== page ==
death, devastaion, destruction, and deceit have been the chief us/eu exports since the rise of the american neocons in 2000 … the third reich lasted for 9 years, the neocon new american century has lasted 17, so far.

    Raghavan notes that “Under Gaddafi, the oil-producing country was once one of the world’s wealthiest nations.” Under his rule, “Libyans enjoyed free health care, education and other benefits under the eccentric strongman’s brand of socialism.” …

    that was the problem bush/hillary/obama and the neocons ‘fixed’ …

    … It would be difficult not to see, Raghavan writes, “the insecurity that followed Gaddafi’s death has ripped apart the North African country.”

    not only in libya but in afghanistan, iraq, ukraine, yemen … and they have their eyes on north korea and iran, russia and china … only the cartoon characters in the white house and congress ‘stand in their way’ … and they don’t, actually, stand in their way.

    “War is essentially an evil thing. Its consequences are not confined to the belligerent states alone, but affect the whole world. To initiate a war of aggression, therefore, is not only an international crime; it is the supreme international crime differing only from other war crimes in that it contains within itself the accumulated evil of the whole.”

    robert jackson said that at nuremberg, of the nazis, but it is just as true of our neocons in washington dc. jackson also said of the proceedings at nuremberg …

    We must never forget that the record on which we judge these defendants is the record on which history will judge us tomorrow. To pass these defendants a poisoned chalice is to put it to our own lips as well.

    … and he was right again. the government of the usa has walked in the footsteps of the third reich since the turn of the millennium and the beginning of the neocon new american century.

    and all of us, citizens of the usa … that ‘beacon of democracy’, now spreading death, devastation, and destruction as our sole remaing export … will live in the shadow of our governent’s crimes, and our own inability to have done what it takes to end them, for decades to come, just as the germans have.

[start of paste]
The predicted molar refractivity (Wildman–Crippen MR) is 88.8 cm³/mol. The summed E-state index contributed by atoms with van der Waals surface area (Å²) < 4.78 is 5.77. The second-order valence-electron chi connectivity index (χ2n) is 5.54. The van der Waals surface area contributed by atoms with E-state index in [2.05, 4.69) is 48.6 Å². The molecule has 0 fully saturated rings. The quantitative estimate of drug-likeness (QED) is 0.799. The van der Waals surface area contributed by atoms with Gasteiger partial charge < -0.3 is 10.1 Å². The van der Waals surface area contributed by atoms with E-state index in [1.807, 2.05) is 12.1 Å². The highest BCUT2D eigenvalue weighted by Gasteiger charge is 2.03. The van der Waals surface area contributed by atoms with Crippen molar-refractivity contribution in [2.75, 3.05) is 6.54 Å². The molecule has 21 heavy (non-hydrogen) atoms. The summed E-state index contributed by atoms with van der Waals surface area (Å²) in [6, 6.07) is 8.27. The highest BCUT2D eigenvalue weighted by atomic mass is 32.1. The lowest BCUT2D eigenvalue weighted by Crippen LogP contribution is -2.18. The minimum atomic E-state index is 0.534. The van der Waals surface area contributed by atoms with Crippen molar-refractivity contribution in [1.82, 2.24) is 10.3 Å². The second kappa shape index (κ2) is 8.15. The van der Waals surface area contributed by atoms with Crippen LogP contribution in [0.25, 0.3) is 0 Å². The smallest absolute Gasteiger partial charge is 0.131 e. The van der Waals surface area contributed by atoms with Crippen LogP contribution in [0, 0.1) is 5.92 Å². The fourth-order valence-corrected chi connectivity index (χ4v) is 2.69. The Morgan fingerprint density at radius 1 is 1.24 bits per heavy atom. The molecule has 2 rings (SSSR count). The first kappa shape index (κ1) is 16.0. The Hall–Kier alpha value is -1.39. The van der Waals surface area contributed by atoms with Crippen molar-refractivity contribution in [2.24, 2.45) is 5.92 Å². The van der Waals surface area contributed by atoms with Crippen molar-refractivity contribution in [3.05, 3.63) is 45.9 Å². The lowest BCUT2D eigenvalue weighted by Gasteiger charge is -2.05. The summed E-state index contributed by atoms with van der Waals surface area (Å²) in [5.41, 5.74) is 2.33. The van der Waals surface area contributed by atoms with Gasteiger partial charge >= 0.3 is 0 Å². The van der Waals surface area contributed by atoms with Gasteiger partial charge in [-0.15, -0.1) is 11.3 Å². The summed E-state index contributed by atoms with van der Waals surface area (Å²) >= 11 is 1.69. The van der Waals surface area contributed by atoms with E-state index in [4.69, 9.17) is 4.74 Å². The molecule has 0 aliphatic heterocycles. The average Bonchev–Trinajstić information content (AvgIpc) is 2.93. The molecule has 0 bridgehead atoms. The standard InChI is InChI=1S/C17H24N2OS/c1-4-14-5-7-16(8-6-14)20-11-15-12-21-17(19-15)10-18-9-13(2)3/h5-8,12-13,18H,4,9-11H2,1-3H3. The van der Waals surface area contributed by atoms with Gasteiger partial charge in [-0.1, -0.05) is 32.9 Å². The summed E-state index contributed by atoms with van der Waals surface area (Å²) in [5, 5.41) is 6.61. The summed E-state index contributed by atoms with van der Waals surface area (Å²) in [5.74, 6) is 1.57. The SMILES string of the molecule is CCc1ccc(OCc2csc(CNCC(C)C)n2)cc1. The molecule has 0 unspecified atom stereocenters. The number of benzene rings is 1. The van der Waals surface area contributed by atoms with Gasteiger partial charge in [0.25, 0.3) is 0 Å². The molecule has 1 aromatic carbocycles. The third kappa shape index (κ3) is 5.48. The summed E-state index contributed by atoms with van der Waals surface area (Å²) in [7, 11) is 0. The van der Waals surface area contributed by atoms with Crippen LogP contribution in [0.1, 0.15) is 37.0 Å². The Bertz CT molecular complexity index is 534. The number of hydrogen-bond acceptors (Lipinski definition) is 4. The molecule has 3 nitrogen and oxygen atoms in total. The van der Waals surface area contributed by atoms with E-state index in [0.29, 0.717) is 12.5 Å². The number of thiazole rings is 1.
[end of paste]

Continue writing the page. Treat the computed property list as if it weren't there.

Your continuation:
15. D5-5
    August 17, 2017 at 18:36

    I’m reading an Independent’s account of the remark “shit-show” by Obama from March, 2016, and get a different impression from this report. Here the remark seems sane as though it applies to the attack itself, but in the Independent article it applies mostly to the aftermath of the attack, not the attack itself, which Obama praises. He was disappointed, he says, by the failure of Cameron and the EU in allowing Libya to spiral out of control, and specifically that Cameron of the UK at that time “had become distracted.” This is the context of the “shit-show” comment, as I understand it at this time. Obama also said that Cameron’s failure to act here was a reason he held back on attacking Syria in 2014 over the alleged chemical incident of that time, which as we now know, was another false flag. This suggests he wasn’t holding back on Syria due to Putin’s suggestion to help rid Syria of chemical weapons, or to skeptical responses to that time’s blame on Assad.

    Article title: “Barack Obama says David Cameron allowed Libya to become sh*** show” March 10, 2016.

    • D5-5
      August 18, 2017 at 10:34

      Stretching Carden’s article to off-topic somewhat, Seymour Hersh in his article in 2015 The Red Line and The Rat Lane covers the CIA transfer of weaponry out of Libya to the “moderates,” and is convincing on the chemical attack laid to Assad with Obama’s “red line.” Hersh’s commentary adds to Robert Parry’s fine work at that time on exposing the fraudulent shift to Assad. Hersh lays much of the problem to Erdogan: